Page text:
September 30, 2009
Notes

Our Man at the G20 (#3): The Show Remains All Too Familiar

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by contributor Robert Hariman

WTO, G8, G20, the Democratic National Convention, the Republican National Convention. These and other events provide ritual occasions for grassroots protests against the establishment. And we all know the script. Kids and cops, colorful street theater and uniformed violence, sensational coverage and claims of de facto censorship.

Last week it was the G20 in Pittsburgh: a massive police presence, storefronts boarded up along the route, not too many protesters, trouble anyway, and the usual photographs walking us through it all. The BAG’s photographer Jason Andrew was there as well, and his photos provide an opportunity to reflect on how such demonstrations are routinized, and how they are all the more revealing for that.

Many of Jason’s photographs show us what’s happening off stage. Above, three cops in full riot gear apparently are waiting to be deployed. One can see all the menace that is there, of course, but I also see three players sitting on the sidelines of a football game. Violence may be as American as cherry pie, but it also can be completely normalized, so much so that it’s hard to muster more than a feeble “go team” on either side. Or they could be workers on break (as they are) — and one is reminded how capital always turns working people against one another.

In any case, they sit in an empty, abstract space looking out of place and alienated, even there.

Jason’s photographs often have this alternative tonality from the visual cliches governing so much of the coverage. Instead of the usual street theater, you see what goes on but isn’t offered as part of the show: shopkeepers taking precautions, media personnel setting up and otherwise doing their jobs, people waiting for the next act. Instead of drama, routine; instead of politics becoming intensified, economic practices diffusing dissent; instead of the power of the people, it comes down to money and organization. Perhaps the protests are a lot like the establishment after all.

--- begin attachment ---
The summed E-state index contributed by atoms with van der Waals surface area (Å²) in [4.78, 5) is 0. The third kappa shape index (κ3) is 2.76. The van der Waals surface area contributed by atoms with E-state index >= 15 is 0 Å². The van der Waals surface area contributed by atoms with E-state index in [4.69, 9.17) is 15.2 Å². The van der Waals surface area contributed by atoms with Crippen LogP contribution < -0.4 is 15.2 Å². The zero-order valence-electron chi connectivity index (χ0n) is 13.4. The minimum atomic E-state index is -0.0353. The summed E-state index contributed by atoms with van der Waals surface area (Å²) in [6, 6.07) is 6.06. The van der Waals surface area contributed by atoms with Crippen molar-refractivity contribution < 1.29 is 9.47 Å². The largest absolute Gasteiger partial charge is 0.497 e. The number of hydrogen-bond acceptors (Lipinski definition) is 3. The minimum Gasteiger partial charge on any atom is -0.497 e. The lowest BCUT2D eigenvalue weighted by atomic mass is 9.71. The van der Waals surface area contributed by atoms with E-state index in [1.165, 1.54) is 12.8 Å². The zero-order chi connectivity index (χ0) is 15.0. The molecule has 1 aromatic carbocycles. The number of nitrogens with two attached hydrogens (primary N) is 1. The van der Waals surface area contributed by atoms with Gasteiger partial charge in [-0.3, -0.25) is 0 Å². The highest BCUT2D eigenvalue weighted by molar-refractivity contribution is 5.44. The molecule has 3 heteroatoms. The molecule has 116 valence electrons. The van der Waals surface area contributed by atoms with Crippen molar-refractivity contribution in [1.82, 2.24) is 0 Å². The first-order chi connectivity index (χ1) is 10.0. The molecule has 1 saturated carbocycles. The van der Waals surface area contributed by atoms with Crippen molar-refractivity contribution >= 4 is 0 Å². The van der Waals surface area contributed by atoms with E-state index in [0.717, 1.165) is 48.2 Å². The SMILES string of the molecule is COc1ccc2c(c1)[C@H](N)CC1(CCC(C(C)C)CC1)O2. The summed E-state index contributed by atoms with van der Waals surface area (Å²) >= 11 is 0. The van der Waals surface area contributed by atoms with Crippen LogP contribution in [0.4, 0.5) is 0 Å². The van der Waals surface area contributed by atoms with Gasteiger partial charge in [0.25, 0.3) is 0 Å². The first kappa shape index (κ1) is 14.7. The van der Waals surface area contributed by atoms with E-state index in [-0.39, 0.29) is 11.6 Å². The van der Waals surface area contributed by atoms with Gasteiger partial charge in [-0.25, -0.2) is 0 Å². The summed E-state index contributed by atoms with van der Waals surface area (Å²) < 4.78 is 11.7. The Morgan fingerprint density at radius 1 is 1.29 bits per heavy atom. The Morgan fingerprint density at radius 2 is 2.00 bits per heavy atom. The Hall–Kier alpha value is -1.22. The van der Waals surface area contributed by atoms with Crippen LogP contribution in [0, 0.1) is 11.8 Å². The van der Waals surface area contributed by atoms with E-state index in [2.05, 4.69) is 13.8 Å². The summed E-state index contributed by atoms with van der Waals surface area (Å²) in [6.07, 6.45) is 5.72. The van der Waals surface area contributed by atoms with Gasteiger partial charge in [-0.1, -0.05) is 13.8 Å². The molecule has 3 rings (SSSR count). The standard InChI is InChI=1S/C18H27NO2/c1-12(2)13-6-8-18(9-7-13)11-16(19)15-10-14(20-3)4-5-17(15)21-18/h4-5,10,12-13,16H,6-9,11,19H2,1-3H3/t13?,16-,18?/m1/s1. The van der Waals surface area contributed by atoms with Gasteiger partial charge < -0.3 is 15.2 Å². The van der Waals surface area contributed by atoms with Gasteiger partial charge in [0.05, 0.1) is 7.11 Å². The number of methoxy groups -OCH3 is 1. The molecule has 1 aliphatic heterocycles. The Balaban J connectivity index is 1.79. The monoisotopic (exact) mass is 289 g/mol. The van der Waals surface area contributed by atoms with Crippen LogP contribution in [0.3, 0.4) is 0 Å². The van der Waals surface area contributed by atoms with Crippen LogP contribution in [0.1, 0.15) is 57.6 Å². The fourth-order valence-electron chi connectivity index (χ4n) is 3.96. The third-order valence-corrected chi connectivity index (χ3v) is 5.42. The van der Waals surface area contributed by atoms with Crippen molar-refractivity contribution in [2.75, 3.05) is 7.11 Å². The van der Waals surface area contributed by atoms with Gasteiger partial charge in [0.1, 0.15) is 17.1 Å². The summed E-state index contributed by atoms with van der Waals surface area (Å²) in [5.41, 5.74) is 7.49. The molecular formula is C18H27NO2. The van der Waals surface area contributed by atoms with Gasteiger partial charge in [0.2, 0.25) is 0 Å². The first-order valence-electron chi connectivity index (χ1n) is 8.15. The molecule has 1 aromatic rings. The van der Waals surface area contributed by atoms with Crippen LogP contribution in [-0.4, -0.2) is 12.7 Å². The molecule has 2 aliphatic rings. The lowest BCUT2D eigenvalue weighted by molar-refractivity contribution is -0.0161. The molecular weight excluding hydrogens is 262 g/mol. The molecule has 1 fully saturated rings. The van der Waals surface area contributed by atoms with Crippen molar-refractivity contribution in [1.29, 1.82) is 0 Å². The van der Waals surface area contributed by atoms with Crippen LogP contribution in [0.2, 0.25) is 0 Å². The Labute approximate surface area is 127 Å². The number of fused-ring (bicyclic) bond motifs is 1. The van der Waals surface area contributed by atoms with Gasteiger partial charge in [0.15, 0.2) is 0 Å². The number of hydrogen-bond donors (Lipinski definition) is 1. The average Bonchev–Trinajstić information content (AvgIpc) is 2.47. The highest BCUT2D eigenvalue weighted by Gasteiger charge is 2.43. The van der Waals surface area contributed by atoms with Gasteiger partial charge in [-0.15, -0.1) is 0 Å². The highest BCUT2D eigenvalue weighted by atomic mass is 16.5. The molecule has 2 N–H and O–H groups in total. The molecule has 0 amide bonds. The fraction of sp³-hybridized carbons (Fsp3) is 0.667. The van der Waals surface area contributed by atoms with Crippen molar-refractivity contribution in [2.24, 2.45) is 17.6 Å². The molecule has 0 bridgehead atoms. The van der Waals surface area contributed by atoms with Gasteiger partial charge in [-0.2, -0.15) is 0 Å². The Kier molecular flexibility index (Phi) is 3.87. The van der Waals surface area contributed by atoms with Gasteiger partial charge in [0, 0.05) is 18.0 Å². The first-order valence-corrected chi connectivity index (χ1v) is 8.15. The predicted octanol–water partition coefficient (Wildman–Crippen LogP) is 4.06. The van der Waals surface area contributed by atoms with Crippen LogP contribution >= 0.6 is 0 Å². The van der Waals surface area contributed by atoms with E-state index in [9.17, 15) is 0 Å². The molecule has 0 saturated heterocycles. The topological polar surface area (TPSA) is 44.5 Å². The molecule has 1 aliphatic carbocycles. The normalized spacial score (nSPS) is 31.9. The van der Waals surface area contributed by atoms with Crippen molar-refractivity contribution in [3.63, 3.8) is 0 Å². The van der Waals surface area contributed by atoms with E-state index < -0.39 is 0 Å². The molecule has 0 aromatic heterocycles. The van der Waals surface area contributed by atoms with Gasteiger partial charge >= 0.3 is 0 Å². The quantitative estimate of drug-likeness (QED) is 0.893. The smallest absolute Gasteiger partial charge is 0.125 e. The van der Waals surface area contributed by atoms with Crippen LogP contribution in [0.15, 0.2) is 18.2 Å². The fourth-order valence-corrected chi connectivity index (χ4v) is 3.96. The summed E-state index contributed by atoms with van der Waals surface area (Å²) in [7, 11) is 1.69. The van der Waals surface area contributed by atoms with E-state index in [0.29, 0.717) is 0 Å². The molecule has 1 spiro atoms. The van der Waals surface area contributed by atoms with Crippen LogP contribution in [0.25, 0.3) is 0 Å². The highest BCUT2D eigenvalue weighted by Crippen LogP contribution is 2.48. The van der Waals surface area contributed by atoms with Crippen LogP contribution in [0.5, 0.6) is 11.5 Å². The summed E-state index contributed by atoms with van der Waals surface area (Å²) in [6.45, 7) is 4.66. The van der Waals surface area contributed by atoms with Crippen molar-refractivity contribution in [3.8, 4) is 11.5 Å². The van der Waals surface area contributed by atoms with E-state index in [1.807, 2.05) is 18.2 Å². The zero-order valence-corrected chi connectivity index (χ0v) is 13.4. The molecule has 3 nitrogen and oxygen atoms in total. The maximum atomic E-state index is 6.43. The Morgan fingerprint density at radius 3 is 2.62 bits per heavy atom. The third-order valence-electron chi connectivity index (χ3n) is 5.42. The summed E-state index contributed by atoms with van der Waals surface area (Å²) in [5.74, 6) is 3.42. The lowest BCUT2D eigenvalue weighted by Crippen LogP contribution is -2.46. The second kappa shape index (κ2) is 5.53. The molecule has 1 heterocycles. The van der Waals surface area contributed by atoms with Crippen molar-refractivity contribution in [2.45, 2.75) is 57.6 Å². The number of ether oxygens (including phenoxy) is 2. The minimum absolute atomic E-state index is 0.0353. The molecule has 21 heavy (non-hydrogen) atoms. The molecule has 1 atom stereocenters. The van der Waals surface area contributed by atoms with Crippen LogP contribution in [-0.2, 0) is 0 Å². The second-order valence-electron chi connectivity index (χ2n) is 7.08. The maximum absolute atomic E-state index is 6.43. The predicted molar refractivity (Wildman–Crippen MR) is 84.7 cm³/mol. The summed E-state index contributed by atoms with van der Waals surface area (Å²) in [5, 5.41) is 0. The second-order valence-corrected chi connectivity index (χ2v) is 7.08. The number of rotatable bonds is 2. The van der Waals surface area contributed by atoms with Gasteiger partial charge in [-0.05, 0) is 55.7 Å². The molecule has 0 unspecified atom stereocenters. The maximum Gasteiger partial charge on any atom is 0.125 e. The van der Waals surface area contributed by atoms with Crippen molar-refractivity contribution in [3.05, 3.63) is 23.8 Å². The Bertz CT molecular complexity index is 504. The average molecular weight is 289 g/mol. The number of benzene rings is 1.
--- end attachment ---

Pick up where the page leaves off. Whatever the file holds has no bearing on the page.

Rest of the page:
You can see that and more in this photo:

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This shot of other photographers is something you see in conventional coverage, but there you are not so likely to also see a sign of global capital. Thus, another disquieting element emerges: the photos each capture an imbalanced intersection of the local and the global. Cops pose as if football players at a Friday night game, but they’re decked out in the riot gear that is now used by police around the globe. Photographers gather on a spit of land by a roadway, but when they leave, the multinational company will still be broadcasting its message.

Such images capture the pathos–some would say the futility–of taking to the streets in part of one city when fighting against global actors.  But these images are not about action. Instead, the photos communicate a basic stillness, a sense of immobility. This may be thought of as another attempt to avoid the conventional focus on physical confrontation, but it also might be another way of suggesting that, at bottom, the whole show remains all-too-familiar and that nothing will really change.

My point is not to blame the protesters, other photographers, the papers, anyone. Rituals are used to maintain the established order, however, and so we’d do well to think about what these images reveal. And about how the arc of justice may need to move from the streets to the Web, and to boycotts, micro-loans, urban gardens, labor unions (dare we speak the name) and more.

And to photographs showing us what else might be possible once people stop following the old script.

Cross-posted at No Caption Needed.

(images: ©Jason Andrew/BAGnewsNotes. Pittsburgh, PA., September 25, 2009)

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